Maybe we focus on creating process owners or process centers of excellence. By doing so, we would enable the team to work together in figuring out how end-to-end processes work. Maybe we adjust compensation and the way we measure and reward the team to enable less competition and more collaboration. These elements will move the needle more when the issue stems from a people's perspective. Once these preliminary adjustments are made, then we can consider technology tools down the line to help fuel the fire and build momentum in collaborations. 

If the problem process is primarily operational, there are a few levers to pull to ensure processes are optimized and clean. Many times, technology can, indeed, serve as a means of optimization in a given operational process. However, until the groundwork is laid out to determine the most seamless end-to-end process, technology won’t be as effective as it can be.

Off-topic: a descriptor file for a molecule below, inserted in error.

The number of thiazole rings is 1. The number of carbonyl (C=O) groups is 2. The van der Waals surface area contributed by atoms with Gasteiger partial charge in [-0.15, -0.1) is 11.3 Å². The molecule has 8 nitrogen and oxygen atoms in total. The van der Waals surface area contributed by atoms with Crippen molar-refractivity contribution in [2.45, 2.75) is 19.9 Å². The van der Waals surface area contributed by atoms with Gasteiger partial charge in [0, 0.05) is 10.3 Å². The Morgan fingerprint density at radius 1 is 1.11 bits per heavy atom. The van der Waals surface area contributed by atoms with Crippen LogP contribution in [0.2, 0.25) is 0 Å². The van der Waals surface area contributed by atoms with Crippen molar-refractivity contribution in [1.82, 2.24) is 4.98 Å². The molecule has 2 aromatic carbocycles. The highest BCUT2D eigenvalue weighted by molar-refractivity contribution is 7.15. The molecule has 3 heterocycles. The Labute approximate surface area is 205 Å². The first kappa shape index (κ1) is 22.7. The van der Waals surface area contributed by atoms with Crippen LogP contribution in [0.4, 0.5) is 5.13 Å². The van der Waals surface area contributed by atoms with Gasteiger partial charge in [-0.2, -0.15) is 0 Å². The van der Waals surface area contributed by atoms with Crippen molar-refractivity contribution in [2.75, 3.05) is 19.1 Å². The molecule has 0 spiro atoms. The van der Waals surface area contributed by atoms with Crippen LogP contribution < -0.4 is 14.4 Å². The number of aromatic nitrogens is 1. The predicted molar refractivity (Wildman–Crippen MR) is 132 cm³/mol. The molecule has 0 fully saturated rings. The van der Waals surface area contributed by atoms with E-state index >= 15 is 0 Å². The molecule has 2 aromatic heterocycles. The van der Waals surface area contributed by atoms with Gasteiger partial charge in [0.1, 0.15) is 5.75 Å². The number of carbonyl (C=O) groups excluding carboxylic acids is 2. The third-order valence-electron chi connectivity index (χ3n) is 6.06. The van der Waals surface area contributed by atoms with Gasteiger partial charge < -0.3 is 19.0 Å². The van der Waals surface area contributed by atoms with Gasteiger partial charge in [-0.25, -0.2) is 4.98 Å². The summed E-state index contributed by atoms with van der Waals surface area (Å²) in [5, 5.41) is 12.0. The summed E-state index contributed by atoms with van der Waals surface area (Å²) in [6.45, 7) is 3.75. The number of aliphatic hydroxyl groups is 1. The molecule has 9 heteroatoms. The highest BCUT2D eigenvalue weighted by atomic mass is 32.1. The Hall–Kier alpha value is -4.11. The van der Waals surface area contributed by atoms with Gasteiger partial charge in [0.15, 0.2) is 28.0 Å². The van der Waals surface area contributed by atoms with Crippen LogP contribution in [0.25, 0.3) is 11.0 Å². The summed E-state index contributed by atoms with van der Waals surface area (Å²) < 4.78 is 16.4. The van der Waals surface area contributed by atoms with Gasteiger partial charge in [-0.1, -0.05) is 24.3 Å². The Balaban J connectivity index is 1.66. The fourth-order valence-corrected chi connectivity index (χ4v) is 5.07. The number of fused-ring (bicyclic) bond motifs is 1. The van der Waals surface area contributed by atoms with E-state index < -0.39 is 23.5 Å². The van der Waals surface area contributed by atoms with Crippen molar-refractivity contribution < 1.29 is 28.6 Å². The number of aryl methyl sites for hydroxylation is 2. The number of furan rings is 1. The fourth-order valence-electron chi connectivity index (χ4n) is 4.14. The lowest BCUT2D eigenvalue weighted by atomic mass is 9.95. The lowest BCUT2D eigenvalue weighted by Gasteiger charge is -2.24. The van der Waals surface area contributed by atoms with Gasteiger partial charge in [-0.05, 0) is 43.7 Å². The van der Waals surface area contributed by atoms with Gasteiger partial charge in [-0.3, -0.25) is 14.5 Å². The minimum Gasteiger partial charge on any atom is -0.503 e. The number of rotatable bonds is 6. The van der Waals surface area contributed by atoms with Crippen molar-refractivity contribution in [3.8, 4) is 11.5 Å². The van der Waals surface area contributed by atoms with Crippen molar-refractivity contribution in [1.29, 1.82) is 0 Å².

The automation processes in question should be as clean and lean as possible before pursuing a technology. This means all extra, unnecessary steps should be removed, any redundancies should be consolidated, and the process should be crisp enough to insert into the software. Once our processes are mapped out with intention, it is a good time to consider the technologies that will automate processes and further drive efficiencies. 

Sometimes, non-technological investments will drive the most results. Whether the problem processes are related to operations or the people on the team, we must start by doing our due diligence. If things work from your initial, non-technological optimizations, then great! If not, consider the other path. 

Path 2. Determine the pain points that can be alleviated with software.